Last winter, Security Officer Najma Mohammed started working for Security Industry Specialists, Inc., SIS, the company Amazon employs to keep its downtown Seattle tech campus safe.
She was excited about the job at first—the starting wage was good, and she got paid every week. But in less than a month, she began to question the management culture at SIS.
“There wasn’t good leadership. Some supervisors showed favoritism to specialists and that effected everyone else. You couldn’t go to one supervisor about another supervisor’s behavior because they had each other’s backs.”
Najma needed help from her supervisors as the winter got colder and she was assigned garage duty. She was allowed to use space heaters near her post but they did little to combat Seattle’s freezing winter weather. On top of that, she was not allowed to wear additional layers over her uniform.
She got sick, and then very sick. Her doctor told her she had bronchitis, and ordered her to stop working in the garage until it cleared up.
Najma gave HR a letter from her doctor notifying them that for health reasons, she needed to work indoors for the time being.
Najma was still assigned to the garage. Again, she turned to her supervisors for help. There answer was to send her to a new post, where she was supposed to ask the assigned indoor officer to switch and cover her outside shift.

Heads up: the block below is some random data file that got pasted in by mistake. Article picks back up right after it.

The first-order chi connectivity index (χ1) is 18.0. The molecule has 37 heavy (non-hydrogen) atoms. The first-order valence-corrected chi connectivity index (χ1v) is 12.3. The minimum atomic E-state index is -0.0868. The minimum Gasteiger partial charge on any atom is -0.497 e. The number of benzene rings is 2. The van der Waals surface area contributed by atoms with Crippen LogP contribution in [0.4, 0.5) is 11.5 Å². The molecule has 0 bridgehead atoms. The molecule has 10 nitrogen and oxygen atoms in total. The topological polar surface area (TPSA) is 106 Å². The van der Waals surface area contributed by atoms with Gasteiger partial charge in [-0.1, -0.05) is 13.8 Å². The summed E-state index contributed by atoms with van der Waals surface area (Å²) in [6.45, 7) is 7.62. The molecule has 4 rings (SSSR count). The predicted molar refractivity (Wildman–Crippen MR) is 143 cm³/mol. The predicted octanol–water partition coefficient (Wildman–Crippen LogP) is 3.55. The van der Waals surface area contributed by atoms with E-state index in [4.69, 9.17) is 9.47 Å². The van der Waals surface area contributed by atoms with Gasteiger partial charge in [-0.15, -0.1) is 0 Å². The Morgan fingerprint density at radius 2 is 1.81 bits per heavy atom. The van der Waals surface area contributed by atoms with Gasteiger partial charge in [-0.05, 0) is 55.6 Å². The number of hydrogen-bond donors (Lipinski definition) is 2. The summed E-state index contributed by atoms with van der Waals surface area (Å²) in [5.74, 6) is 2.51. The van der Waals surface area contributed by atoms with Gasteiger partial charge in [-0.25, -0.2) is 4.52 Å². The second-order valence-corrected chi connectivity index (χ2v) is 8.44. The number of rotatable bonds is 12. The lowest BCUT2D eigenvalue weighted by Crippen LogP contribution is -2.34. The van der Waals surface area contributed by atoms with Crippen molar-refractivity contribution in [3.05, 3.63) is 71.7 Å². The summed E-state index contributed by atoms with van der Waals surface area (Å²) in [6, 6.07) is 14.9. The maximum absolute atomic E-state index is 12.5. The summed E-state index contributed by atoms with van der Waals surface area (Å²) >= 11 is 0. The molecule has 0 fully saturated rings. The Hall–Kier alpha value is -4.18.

This went on for weeks.
“Every shift it was the same situation. A permanent change had not been made and they’d name another specialist for me to switch with. I’d have to go tell that person that I was there for their post and they’d have to go to the garage, which they did not want to do because it’s so cold outside and dusty and dirty.”
Najma’s relationships with her coworkers grew tense. Her work environment grew antagonistic .
“Each day when I would ask another specialist to switch with me, they would get confused, angry, or frustrated. Some would get disrespectful and bully me. I developed a reputation as a faker. Specialists at SIS are so used to favoritism and people getting special treatment, they made up rumors about me .”
Finally, Najma scheduled a meeting with HR. Just before her appointment, one of her supervisors urged her not to talk to HR, but to let them handle it themselves. She agreed.
Three days later, Najma was fired. The official reason was that she’d failed an audit a month and a half earlier—it was the only one she’d ever failed, and her supervisor had assured her at the time that it was a learning experience.
Najma believes SIS officers need the power of a union to protect them from unfair situations like this. If Amazon would hold its security contractor accountable, officers like Najma would have support when they try to make workplace improvements, or simply take care of their own health.